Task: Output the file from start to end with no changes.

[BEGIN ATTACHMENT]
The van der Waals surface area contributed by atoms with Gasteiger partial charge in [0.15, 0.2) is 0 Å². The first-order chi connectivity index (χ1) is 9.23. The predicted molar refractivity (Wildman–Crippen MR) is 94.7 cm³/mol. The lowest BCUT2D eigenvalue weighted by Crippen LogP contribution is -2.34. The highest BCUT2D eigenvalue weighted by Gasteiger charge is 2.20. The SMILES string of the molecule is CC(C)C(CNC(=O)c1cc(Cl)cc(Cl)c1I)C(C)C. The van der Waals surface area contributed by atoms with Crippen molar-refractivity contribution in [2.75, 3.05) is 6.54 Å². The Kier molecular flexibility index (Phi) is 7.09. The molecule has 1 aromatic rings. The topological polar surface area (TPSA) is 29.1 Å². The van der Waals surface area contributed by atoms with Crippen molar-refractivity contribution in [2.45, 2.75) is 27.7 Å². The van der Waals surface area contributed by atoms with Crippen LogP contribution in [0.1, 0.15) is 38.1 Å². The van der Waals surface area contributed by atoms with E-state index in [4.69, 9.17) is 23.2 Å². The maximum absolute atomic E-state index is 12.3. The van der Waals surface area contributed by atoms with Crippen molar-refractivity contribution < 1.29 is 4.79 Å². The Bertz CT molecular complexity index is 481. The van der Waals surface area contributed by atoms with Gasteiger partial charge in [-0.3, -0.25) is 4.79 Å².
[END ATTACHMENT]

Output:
The van der Waals surface area contributed by atoms with Gasteiger partial charge in [0.15, 0.2) is 0 Å². The first-order chi connectivity index (χ1) is 9.23. The predicted molar refractivity (Wildman–Crippen MR) is 94.7 cm³/mol. The lowest BCUT2D eigenvalue weighted by Crippen LogP contribution is -2.34. The highest BCUT2D eigenvalue weighted by Gasteiger charge is 2.20. The SMILES string of the molecule is CC(C)C(CNC(=O)c1cc(Cl)cc(Cl)c1I)C(C)C. The van der Waals surface area contributed by atoms with Crippen molar-refractivity contribution in [2.75, 3.05) is 6.54 Å². The Kier molecular flexibility index (Phi) is 7.09. The molecule has 1 aromatic rings. The topological polar surface area (TPSA) is 29.1 Å². The van der Waals surface area contributed by atoms with Crippen molar-refractivity contribution in [2.45, 2.75) is 27.7 Å². The van der Waals surface area contributed by atoms with Crippen LogP contribution in [0.1, 0.15) is 38.1 Å². The van der Waals surface area contributed by atoms with E-state index in [4.69, 9.17) is 23.2 Å². The maximum absolute atomic E-state index is 12.3. The van der Waals surface area contributed by atoms with Crippen molar-refractivity contribution < 1.29 is 4.79 Å². The Bertz CT molecular complexity index is 481. The van der Waals surface area contributed by atoms with Gasteiger partial charge in [-0.3, -0.25) is 4.79 Å².